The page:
You may be wondering whether the recent spate of blogging about science in popular media and peer review (by the way, you should definitely read Janet’s two posts on these issues) has any connection to my talk next month at the Science in the 21st Century workshop. Yes, yes it does– I figure that I’m going to be getting so little sleep in the next few weeks that I need as much of a head start as I can manage. Of course, this also means that I will continue to go on and on about this topic for a little while yet…

The thing that I think is most critical here is to recognize that the poor handling of science in our general culture has consequences that go far beyond silly lifestyle articles that piss scientists off. And these consequences are as much the fault of scientists and science supporters as religious leaders and ignorant politicians. When Thony C. writes:

The scientific community is a closed shop that exercises the right to determine membership of the community and also to determine the content of that which we call science.

It’s hard for me not to see that as the first step toward the outlawing of chemistry sets. After all, Science is only for professional scientists, and we can’t have kids or civilians fooling around with chemicals, now, can we?

But the bigger problem is, as always, money. And as I’ve written before, I think that the funding problems facing science today are due in part to a failure on the part of the modern scientific community to take our work to the general public. This shows up both in the actual amount of funding, and also in the funding instability that Jake Young rightly notes is a major problem.

Basically what happened when NIH funding doubled between 1998 and 2003 was that academic institutions went hog wild to gobble up as much of the new funding as possible. They expanded their graduate programs, hired new professors, and invested in new buildings. That is all fine and good, but when funding stopped growing as fast it resulted in something like a market bubble in academic scientists. New professors were much less likely to get new grants — putting themselves in funding trouble, and newly minted graduates students were unable to get new postdocs. The problem is especially acute because the training scientists is such a long process. Individuals starting at the beginning with a reasonable expectation of academic jobs are hurt when much less of those jobs are present than were at the start of their training. Considering the length of the process, it may be unreasonable to expect new students to incorporate this uncertainty into their decision about entering graduate school. No one can predict 20 years in the future.

(Actually, Jake’s getting that from an editorial in Science, but the people at Science don’t see fit to make their editorials freely available, so I can’t link to it.)

You see the same dynamic in other fields as well– the “America COMPETES act” is, like the Clinton-era doubling on NIH’s budget, a response to a perceived crisis in physical science funding, which was allowed to slip while they were working on doubling the NIH budget. Even if it gets fully funded, we can probably expect that funding to lapse again a few years down the road, when the issue is no longer front and center.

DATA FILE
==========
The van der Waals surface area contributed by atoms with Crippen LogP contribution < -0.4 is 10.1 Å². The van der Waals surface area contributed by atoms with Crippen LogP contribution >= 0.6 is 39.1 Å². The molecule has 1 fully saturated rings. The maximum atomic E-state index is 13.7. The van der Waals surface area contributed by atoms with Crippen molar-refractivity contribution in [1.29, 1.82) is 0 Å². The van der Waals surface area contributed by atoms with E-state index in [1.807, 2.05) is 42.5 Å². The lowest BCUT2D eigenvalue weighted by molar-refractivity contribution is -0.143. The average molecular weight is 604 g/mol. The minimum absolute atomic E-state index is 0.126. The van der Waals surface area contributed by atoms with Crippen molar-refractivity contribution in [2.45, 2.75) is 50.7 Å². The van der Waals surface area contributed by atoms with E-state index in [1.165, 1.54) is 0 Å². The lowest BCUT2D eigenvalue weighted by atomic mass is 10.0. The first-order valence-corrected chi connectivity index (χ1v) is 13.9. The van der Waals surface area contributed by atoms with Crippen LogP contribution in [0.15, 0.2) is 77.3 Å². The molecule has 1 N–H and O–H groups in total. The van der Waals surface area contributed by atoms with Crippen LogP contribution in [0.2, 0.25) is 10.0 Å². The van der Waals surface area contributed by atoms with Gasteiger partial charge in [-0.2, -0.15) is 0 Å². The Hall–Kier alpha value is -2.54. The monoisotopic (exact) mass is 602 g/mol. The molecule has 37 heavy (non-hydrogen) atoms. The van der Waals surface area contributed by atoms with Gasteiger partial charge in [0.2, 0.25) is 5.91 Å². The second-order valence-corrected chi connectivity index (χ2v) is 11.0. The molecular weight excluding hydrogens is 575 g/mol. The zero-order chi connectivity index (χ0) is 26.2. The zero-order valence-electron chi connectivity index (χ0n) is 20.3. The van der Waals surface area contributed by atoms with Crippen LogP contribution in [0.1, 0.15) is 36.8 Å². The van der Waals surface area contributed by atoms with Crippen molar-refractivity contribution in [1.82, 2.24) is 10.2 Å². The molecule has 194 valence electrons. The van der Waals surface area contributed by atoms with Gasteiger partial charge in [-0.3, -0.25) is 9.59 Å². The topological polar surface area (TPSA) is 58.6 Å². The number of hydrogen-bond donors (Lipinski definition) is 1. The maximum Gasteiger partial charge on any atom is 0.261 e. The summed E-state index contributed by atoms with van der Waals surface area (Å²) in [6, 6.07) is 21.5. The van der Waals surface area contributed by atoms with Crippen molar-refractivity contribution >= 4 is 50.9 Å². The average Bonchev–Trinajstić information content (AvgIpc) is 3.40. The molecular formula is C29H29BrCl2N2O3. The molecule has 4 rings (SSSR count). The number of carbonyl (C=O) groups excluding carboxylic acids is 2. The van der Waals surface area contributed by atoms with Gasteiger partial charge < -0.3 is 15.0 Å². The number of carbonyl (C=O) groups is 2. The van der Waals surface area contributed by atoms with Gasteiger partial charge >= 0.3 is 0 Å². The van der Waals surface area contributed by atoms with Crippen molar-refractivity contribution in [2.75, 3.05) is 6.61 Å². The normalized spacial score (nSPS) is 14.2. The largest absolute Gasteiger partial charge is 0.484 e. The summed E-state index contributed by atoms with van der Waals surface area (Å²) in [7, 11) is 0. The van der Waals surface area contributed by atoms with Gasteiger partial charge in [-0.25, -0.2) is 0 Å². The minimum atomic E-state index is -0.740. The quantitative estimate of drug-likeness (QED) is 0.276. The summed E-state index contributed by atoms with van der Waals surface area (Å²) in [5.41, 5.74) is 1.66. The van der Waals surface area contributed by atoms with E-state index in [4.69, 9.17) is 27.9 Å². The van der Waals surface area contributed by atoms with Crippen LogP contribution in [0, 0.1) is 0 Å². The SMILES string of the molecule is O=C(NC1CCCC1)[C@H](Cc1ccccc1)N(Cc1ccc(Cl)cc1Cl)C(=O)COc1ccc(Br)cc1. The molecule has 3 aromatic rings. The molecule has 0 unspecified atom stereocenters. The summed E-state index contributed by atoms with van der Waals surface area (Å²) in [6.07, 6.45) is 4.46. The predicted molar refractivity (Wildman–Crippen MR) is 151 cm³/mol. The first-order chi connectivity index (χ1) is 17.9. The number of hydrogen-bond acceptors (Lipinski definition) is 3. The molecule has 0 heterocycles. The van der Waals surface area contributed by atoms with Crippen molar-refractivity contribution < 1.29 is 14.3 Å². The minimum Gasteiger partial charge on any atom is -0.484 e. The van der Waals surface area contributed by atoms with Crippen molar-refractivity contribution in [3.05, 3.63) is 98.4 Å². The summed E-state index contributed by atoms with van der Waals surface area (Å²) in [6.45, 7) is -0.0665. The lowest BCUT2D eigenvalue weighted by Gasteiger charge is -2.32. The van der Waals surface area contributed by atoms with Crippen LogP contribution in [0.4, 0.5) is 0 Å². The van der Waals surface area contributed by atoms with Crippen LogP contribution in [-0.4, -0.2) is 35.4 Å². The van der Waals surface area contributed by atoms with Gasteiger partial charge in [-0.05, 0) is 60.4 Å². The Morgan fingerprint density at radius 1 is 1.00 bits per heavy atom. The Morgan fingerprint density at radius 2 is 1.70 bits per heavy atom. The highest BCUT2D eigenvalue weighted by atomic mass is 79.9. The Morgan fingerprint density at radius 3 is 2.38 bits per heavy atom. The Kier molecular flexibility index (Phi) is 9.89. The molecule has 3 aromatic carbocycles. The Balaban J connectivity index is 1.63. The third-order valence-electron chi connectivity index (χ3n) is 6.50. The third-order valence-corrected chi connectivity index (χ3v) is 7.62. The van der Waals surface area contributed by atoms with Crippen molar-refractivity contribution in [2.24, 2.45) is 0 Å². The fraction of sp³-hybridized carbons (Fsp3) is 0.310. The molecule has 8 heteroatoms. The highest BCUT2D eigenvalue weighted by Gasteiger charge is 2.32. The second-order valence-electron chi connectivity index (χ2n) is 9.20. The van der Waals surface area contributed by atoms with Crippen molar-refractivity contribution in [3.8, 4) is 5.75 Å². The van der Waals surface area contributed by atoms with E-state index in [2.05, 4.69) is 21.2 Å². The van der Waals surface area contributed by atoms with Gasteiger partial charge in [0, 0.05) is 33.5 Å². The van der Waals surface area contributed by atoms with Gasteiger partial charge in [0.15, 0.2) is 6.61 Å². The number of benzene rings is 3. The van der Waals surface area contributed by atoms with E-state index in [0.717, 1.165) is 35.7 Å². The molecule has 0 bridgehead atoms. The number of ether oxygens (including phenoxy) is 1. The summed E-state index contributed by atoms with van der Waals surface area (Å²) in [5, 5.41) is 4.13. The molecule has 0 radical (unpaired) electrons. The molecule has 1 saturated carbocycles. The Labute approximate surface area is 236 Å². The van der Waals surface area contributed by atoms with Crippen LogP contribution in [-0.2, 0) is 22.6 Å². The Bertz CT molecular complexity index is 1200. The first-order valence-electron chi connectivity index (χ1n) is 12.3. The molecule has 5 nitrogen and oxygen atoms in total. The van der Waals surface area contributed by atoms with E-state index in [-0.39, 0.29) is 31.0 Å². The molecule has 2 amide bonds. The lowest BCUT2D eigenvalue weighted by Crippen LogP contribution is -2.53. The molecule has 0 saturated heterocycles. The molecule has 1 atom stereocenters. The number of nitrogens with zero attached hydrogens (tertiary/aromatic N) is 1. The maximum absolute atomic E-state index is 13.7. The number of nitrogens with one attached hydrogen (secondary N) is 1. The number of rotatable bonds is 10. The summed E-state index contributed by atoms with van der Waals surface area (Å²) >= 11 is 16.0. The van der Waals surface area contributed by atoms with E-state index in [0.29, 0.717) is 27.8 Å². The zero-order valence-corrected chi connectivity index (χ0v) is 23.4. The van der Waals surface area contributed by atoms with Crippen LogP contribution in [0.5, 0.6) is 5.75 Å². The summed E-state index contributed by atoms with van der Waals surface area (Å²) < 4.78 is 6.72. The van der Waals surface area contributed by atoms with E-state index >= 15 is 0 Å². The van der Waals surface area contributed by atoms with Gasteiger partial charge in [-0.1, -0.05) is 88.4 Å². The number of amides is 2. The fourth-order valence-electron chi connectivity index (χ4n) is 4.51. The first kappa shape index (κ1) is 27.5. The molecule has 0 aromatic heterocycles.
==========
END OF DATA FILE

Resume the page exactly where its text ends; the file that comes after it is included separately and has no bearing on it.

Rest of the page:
The problem here is that there is no broad and consistent constituency for science in this country. Everybody’s generally in favor of the idea, but hardly anyone (other than professional scientists) sees it as a core priority, so science funding tends to float on the whims of politicians. When somebody identifies a funding crisis, they’ll shuffle some money our way, and when the crisis has passed, or times get tough, science funding goes on the chopping block, because it doesn’t upset that many people.

This is partly because (contrary to the impression you may get from ScienceBlogs), scientists are generally pretty apolitical. They mostly just keep their heads down and do science, and don’t organize big rallies or fund large lobbying efforts on a consistent basis. When funding gets cut, the various professional societies will put together some frantic letter-writing campaigns, and may even win some short-term relief, but it’s not the strong, sustained effort needed to get stable funding.

But more than that, the problem is that there’s no large public consitutency supporting science funding, because we do a miserable job of communicating the importance of science to the public. People are generally in favor of science, but they lack a good understanding of how it all fits together, and why it’s important to spend money on basic research. This happens because professional scientists do an absolutely miserable job of communicating science to the public.

It’s hard to blame them, though– the whole modern system of research science is set up to reward only high-level technical publications for a narrow audience. You don’t get tenure by writing great layman-level explanations for Scientific American, you get tenure by writing papers in specialized technical journals. Writing for a non-academic audience may even be held as a negative factor when it comes time for tenure and promotion reviews. Public communication is for journalists who washed out of Ph.D. programs, or distinguished elder scientists who have lost their edge.

Put this together with the all-too common attitude reflected in remarks like Thony C.’s, that science is by and for scientists, and insignificant journalists should keep out of our “closed shop,” and it’s no wonder that science doesn’t have the strong political support it needs. Not only are the results mysterious, confusing, and badly presented, but the researchers themselves come off as arrogant assholes who think they’re better than everybody else.